Some of us believe conflict is to be avoided at all costs, and so we avoid the elephant in the room or even the person if we think that they will make us talk about our difference of opinions. Or perhaps, we tell ourselves, if we turn a blind eye to a problem, it will cease to exist. Even when the other person is eager to put in the work, we step away and make excuses like, ‘I am stable, my life is stable, and those who rock my placid stability do not maintain a lifestyle that I wish to further engage.’

Talking about hurt feelings is always hard and uncomfortable, but it has to happen. Never will we find someone else who agrees with us all of the time. We will find ourselves lonely or without real, intimate relationships if we always run away when conflict arises.

Yes, there are times when the healthiest thing we can do is take time away from a relationship. But at the very least, we should directly name our intention to stop the conversation for a time and express our hope for the health and well-being of all involved.

We get defensive

Defensiveness is not an emotion or a tactic that we are taught early on to identify, like happy or sad or angry. I literally had no idea what the term meant for years. When we are defensive, we all make excuses for ourselves and our bad behavior based on what we intended. When we hear that we have hurt someone, we defend what we did—after all, ‘I am a good person’ or ‘I didn’t mean that.’ Even if we can admit fault, or that we should have done things differently, we forget the simple power of two words: ‘I’m sorry.’

Without blaming the victim, it is important to see how both parties always play a part. Learning happens for both the offender and the offendee—perhaps I need to learn to control how I express my anger, perhaps I need to leave an abusive conversation more quickly, perhaps I acted without consulting someone. Not only will humility be your friend in this process of self-reflection, but it will also help you hear and honor the experience of the other person.

When we stand alone

And when one of us cannot, for whatever reason, engage the process, we still have to separate out what we contributed to the situation from what the other person contributed. Sometimes we will have to learn to forgive someone without conversation. Other times we will have to forgive ourselves for our poor choices in engaging another.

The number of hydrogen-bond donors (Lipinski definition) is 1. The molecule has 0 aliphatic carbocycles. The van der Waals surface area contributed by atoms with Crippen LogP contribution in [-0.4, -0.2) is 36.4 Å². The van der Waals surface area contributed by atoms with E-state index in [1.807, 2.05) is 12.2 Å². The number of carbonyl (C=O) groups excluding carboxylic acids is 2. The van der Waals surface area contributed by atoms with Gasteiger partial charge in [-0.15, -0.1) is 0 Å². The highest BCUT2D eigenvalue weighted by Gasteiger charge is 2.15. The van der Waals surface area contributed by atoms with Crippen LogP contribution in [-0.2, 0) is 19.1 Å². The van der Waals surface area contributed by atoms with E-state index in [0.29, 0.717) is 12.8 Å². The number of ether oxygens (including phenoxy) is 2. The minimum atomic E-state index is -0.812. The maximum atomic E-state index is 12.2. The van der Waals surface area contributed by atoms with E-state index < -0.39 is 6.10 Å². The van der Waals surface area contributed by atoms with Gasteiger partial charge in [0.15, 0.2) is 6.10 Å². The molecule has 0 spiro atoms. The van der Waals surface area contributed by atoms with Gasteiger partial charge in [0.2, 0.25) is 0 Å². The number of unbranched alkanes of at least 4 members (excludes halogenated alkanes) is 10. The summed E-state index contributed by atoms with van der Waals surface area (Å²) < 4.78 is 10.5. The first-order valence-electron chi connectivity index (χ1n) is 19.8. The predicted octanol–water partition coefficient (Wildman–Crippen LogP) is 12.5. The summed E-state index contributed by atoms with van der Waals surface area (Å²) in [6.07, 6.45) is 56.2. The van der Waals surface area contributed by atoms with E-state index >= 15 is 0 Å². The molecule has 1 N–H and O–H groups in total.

It is such a relief when we offer forgiveness to one another, but we should never remain ensnared in guilt or shame or hurt or anger because someone continues to try and punish us. In every painful situation, there is much more there than is ours alone.

OUR HOPE

I am grateful to say that I have some truly remarkable colleagues, friends, and family members with whom I have the privilege of sharing the gift of life. Things are not always easy, but they have helped teach me how to live in love and work through both my hurt and their hurt.

We need to have the courage to say ‘I’m sorry.’ We need to have the courage to say, ‘I forgive you.’ So often we say everything else.

Some things are a big deal. Some things are a small deal. But all the things need to be dealt with. To journey through difficult times together, we must be dedicated to our relationships and trust that what is said is said in love. We will both have work to do along the way. When we are healthy, we can allow ourselves to feel the full spectrum of emotions—grief, anger, hurt, kindness, and compassion—toward a person with whom we are in 64681_865416436388_2703986_47956248_1169912_nconflict. In forgiveness and reconciliation, we acknowledge our hurt and anger, but more than that, we learn to respond to our feelings from a place of kindness rather than rage. Working through hurt requires both parties to be vulnerable—vulnerable about weakness (I was hurt) and vulnerable about fault (that happened as a result of what I did). We will both feel exposed.

We have to learn to name what we need after a conflict—not to hold another person for ransom, but to help speed the process of reconciliation. Naming needs can help us establish new boundaries or regain trust. Sometimes we just need to sit in silence, to take a break from anger and sadness, or to return to the situation later. Eventually, we are called to learn from our mistakes, to move forward, and to make memories.

Thanks be to God that God offers us the gift of forgiveness and empowers us to forgive each other.

Ten Years at Mercy

By: Johnathan Wells